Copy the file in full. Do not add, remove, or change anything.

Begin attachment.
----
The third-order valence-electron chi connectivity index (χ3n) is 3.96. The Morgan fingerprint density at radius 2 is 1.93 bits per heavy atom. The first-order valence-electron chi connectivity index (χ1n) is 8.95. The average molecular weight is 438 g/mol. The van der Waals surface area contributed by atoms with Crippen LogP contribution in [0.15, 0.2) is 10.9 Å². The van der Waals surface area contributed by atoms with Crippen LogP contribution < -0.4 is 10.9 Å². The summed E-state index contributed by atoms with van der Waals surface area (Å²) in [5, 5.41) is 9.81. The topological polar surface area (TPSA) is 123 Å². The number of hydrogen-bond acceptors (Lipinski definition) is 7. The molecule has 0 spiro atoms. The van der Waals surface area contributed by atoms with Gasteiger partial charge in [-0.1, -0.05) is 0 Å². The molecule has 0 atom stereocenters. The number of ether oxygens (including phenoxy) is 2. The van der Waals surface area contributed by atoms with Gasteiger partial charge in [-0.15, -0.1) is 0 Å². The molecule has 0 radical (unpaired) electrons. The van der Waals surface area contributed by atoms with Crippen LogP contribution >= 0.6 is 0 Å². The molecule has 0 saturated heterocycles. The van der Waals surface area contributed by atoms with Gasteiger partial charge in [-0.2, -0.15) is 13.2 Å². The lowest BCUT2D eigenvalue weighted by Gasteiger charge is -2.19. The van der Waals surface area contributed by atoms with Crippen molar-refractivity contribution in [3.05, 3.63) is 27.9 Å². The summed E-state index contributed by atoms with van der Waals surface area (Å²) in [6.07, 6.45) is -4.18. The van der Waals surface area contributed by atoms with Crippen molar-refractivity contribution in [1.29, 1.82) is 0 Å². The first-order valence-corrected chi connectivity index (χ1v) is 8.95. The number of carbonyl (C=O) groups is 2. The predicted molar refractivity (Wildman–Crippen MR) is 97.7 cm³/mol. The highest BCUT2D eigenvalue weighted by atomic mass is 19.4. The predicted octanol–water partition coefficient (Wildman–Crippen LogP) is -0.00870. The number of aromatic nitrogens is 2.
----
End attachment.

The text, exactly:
The third-order valence-electron chi connectivity index (χ3n) is 3.96. The Morgan fingerprint density at radius 2 is 1.93 bits per heavy atom. The first-order valence-electron chi connectivity index (χ1n) is 8.95. The average molecular weight is 438 g/mol. The van der Waals surface area contributed by atoms with Crippen LogP contribution in [0.15, 0.2) is 10.9 Å². The van der Waals surface area contributed by atoms with Crippen LogP contribution < -0.4 is 10.9 Å². The summed E-state index contributed by atoms with van der Waals surface area (Å²) in [5, 5.41) is 9.81. The topological polar surface area (TPSA) is 123 Å². The number of hydrogen-bond acceptors (Lipinski definition) is 7. The molecule has 0 spiro atoms. The van der Waals surface area contributed by atoms with Gasteiger partial charge in [-0.1, -0.05) is 0 Å². The molecule has 0 atom stereocenters. The number of ether oxygens (including phenoxy) is 2. The van der Waals surface area contributed by atoms with Gasteiger partial charge in [-0.15, -0.1) is 0 Å². The molecule has 0 radical (unpaired) electrons. The van der Waals surface area contributed by atoms with Crippen LogP contribution >= 0.6 is 0 Å². The molecule has 0 saturated heterocycles. The van der Waals surface area contributed by atoms with Gasteiger partial charge in [-0.2, -0.15) is 13.2 Å². The lowest BCUT2D eigenvalue weighted by Gasteiger charge is -2.19. The van der Waals surface area contributed by atoms with Crippen molar-refractivity contribution in [3.05, 3.63) is 27.9 Å². The summed E-state index contributed by atoms with van der Waals surface area (Å²) in [6.07, 6.45) is -4.18. The van der Waals surface area contributed by atoms with Crippen molar-refractivity contribution in [1.29, 1.82) is 0 Å². The first-order valence-corrected chi connectivity index (χ1v) is 8.95. The number of carbonyl (C=O) groups is 2. The predicted molar refractivity (Wildman–Crippen MR) is 97.7 cm³/mol. The highest BCUT2D eigenvalue weighted by atomic mass is 19.4. The predicted octanol–water partition coefficient (Wildman–Crippen LogP) is -0.00870. The number of aromatic nitrogens is 2.